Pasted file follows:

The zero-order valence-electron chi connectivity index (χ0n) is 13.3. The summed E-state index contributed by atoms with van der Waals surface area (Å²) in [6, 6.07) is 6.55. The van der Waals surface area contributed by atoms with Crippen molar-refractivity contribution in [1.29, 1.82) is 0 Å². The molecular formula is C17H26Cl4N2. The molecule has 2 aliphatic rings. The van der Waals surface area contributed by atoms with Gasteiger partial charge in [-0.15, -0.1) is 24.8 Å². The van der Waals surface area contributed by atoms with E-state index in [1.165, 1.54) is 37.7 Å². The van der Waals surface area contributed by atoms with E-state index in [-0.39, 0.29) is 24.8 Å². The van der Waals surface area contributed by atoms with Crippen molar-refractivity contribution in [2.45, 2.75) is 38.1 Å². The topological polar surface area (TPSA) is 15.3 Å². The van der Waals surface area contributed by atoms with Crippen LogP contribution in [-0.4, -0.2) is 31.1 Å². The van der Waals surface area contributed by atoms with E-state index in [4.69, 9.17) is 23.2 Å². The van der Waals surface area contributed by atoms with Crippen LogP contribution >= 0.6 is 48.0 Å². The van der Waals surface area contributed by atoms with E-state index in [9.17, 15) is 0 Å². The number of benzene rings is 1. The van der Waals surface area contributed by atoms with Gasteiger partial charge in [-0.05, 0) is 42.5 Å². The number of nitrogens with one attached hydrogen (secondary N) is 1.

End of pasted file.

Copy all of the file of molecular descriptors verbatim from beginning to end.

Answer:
The zero-order valence-electron chi connectivity index (χ0n) is 13.3. The summed E-state index contributed by atoms with van der Waals surface area (Å²) in [6, 6.07) is 6.55. The van der Waals surface area contributed by atoms with Crippen molar-refractivity contribution in [1.29, 1.82) is 0 Å². The molecular formula is C17H26Cl4N2. The molecule has 2 aliphatic rings. The van der Waals surface area contributed by atoms with Gasteiger partial charge in [-0.15, -0.1) is 24.8 Å². The van der Waals surface area contributed by atoms with E-state index in [1.165, 1.54) is 37.7 Å². The van der Waals surface area contributed by atoms with E-state index in [-0.39, 0.29) is 24.8 Å². The van der Waals surface area contributed by atoms with Crippen molar-refractivity contribution in [2.45, 2.75) is 38.1 Å². The topological polar surface area (TPSA) is 15.3 Å². The van der Waals surface area contributed by atoms with Crippen LogP contribution in [-0.4, -0.2) is 31.1 Å². The van der Waals surface area contributed by atoms with E-state index in [4.69, 9.17) is 23.2 Å². The van der Waals surface area contributed by atoms with Crippen LogP contribution >= 0.6 is 48.0 Å². The van der Waals surface area contributed by atoms with E-state index in [9.17, 15) is 0 Å². The number of benzene rings is 1. The van der Waals surface area contributed by atoms with Gasteiger partial charge in [-0.05, 0) is 42.5 Å². The number of nitrogens with one attached hydrogen (secondary N) is 1.